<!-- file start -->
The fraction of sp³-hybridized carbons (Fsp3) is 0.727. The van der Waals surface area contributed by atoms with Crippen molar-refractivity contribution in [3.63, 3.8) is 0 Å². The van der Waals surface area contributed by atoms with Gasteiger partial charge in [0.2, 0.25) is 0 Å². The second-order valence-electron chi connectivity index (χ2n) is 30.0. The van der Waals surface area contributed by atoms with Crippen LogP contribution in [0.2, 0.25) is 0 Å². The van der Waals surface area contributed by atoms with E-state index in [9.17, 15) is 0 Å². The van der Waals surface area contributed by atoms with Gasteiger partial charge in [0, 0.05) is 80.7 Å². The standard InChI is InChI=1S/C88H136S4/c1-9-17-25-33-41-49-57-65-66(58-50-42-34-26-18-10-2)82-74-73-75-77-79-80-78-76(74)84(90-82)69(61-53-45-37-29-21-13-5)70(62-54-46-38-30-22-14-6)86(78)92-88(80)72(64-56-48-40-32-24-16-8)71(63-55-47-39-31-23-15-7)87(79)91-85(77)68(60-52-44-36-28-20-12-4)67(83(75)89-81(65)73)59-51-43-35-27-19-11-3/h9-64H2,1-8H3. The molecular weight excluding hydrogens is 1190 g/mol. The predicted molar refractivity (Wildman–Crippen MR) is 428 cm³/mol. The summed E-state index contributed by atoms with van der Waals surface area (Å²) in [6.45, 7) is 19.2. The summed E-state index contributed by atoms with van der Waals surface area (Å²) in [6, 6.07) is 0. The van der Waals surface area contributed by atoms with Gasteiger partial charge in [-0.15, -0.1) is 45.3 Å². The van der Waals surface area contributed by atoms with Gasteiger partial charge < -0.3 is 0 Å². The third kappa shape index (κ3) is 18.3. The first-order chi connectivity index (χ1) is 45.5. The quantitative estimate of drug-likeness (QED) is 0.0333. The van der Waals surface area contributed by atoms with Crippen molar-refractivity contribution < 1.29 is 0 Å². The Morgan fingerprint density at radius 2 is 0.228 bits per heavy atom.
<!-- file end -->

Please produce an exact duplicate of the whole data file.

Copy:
The fraction of sp³-hybridized carbons (Fsp3) is 0.727. The van der Waals surface area contributed by atoms with Crippen molar-refractivity contribution in [3.63, 3.8) is 0 Å². The van der Waals surface area contributed by atoms with Gasteiger partial charge in [0.2, 0.25) is 0 Å². The second-order valence-electron chi connectivity index (χ2n) is 30.0. The van der Waals surface area contributed by atoms with Crippen LogP contribution in [0.2, 0.25) is 0 Å². The van der Waals surface area contributed by atoms with E-state index in [9.17, 15) is 0 Å². The van der Waals surface area contributed by atoms with Gasteiger partial charge in [0, 0.05) is 80.7 Å². The standard InChI is InChI=1S/C88H136S4/c1-9-17-25-33-41-49-57-65-66(58-50-42-34-26-18-10-2)82-74-73-75-77-79-80-78-76(74)84(90-82)69(61-53-45-37-29-21-13-5)70(62-54-46-38-30-22-14-6)86(78)92-88(80)72(64-56-48-40-32-24-16-8)71(63-55-47-39-31-23-15-7)87(79)91-85(77)68(60-52-44-36-28-20-12-4)67(83(75)89-81(65)73)59-51-43-35-27-19-11-3/h9-64H2,1-8H3. The molecular weight excluding hydrogens is 1190 g/mol. The predicted molar refractivity (Wildman–Crippen MR) is 428 cm³/mol. The summed E-state index contributed by atoms with van der Waals surface area (Å²) in [6.45, 7) is 19.2. The summed E-state index contributed by atoms with van der Waals surface area (Å²) in [6, 6.07) is 0. The van der Waals surface area contributed by atoms with Gasteiger partial charge in [-0.15, -0.1) is 45.3 Å². The van der Waals surface area contributed by atoms with Gasteiger partial charge < -0.3 is 0 Å². The third kappa shape index (κ3) is 18.3. The first-order chi connectivity index (χ1) is 45.5. The quantitative estimate of drug-likeness (QED) is 0.0333. The van der Waals surface area contributed by atoms with Crippen molar-refractivity contribution < 1.29 is 0 Å². The Morgan fingerprint density at radius 2 is 0.228 bits per heavy atom.